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MINUSTAH Mission des Nations Unies pour la Stabilisation en Haïti

The United Nations Stabilization Mission in Haiti (MINUSTAH) was established on 1 June 2004 by Security Council resolution 1542 PDF Document. The UN mission succeeded a Multinational Interim Force (MIF) authorized by the Security Council in February 2004 after President Bertrand Aristide departed Haiti for exile in the aftermath of an armed conflict which spread to several cities across the country.

The devastating earthquake of 12 January 2010, which resulted in more than 220,000 deaths (according to Haitian Government figures), including 96 UN peacekeepers, delivered a severe blow to country's already shaky economy and infrastructure. The Security Council, by resolution 1908 of 19 January 2010, endorsed the Secretary-General's recommendation to increase the overall force levels of MINUSTAH to support the immediate recovery, reconstruction and stability efforts in the country.

Following the completion of Presidential elections in 2011, MINUSTAH has been working to fulfil its original mandate to restore a secure and stable environment, to promote the political process, to strengthen Haiti’s Government institutions and rule-of-law-structures, as well as to promote and to protect human rights.

The Mission continued to mobilize its logistical resources to assist in the effort to contain and treat the cholera outbreak of October 2010. UN peacekeepers arriving from Nepal are believed to have caused Haiti’s current cholera epidemic. The disease spread near a UN base in October of 2010. Since then, more than 788,000 cases of the infectious disease have been reported. At least 9,000 people had died. In 2016 the United Nations promised to strengthen its fight against the spread of the deadly cholera disease. UN peacekeeping troops unknowingly brought the disease to Haiti seven years earlier. But, by March 2017, the UN had raised just a small amount of the estimated $400 million it needs over the next two years to fight the disease.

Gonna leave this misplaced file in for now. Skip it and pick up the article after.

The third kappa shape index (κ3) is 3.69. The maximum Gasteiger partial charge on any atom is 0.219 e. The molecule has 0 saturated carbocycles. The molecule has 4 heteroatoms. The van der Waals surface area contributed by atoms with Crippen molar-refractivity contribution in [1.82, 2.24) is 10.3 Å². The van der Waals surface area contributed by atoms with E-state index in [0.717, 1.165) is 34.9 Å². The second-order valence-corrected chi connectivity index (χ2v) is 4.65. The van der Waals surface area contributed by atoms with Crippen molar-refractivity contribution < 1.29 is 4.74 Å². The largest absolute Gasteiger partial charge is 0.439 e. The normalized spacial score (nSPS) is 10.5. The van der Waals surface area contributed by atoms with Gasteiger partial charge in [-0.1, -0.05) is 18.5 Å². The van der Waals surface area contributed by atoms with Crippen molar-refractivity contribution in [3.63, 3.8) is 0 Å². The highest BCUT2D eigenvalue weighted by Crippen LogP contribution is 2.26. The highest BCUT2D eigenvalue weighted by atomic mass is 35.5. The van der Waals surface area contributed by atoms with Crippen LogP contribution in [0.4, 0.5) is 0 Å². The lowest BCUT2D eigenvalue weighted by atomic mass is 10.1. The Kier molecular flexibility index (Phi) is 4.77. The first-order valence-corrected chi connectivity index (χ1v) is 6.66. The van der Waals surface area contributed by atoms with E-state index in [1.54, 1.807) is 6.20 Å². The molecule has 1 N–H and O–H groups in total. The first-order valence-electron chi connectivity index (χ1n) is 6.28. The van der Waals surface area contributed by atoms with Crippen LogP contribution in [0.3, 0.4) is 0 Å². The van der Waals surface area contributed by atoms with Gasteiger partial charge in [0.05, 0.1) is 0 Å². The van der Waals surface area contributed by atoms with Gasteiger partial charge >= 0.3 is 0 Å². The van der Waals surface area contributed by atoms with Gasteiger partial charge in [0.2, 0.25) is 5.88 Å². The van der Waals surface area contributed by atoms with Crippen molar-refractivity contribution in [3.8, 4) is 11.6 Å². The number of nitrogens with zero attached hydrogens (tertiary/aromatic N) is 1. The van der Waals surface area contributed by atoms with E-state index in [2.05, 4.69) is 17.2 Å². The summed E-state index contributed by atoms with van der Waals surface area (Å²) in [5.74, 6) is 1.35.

Recognizing the “major milestone” Haiti has achieved toward stabilization following recent elections, the Security Council on 13 April 2017 extended the mandate of the United Nations mission in the island nation for a final six-month period and authorized a smaller successor peacekeeping mission.

The prospect of international troops departing has evoked concern about security gaps. But there's also widespread enthusiasm to send off the peacekeepers, who've been accused of everything from indifference to sexual predation. Haiti-based rights groups complained of peacekeepers not intervening to halt acts of violence and, in some cases, of sexually exploiting vulnerable women and children themselves.

A UN report acknowledged a child sex ring in which nine Haitian children were victimized by 134 Sri Lankan peacekeepers from 2004 to 2007. Most were deported to their home country. None spent time in prison. The United Nations has no jurisdiction over peacekeepers, leaving punishment to the countries that contribute the troops.

Unanimously adopting a new resolution, the Council decided that, after over 13 years operating in its current form, the UN Stabilization Mission, known by its French acronym, MINUSTAH, would gradually draw down its military component during the next six months, finally withdrawing from Haiti by 15 October 2017.

Acting on the recommendations of the Secretary-General, the Council also decided to establish a successor operation, the United Nations Mission for Justice Support in Haiti (MINUJUSTH), which would be mandated to assist the Haitian Government to strengthen rule of law institutions; further support and develop the National Police; and engage in human rights monitoring, reporting, and analysis.

Further to the resolution, MINUJUSTH would be composed of up to seven Formed Police Units – or 980 FPU personnel – and 295 Individual Police Officers for an initial period of six months from 16 October 2017 until 15 April 2018, and emphasized the importance of reaching those levels. The current Mission has just over 1,000 individual police and 11 police units. The new Mission was also authorized to “protect civilians under imminent threat of physical violence, within its capabilities and areas of deployment, as needed.”

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Page last modified: 17-04-2017 12:21:24 ZULU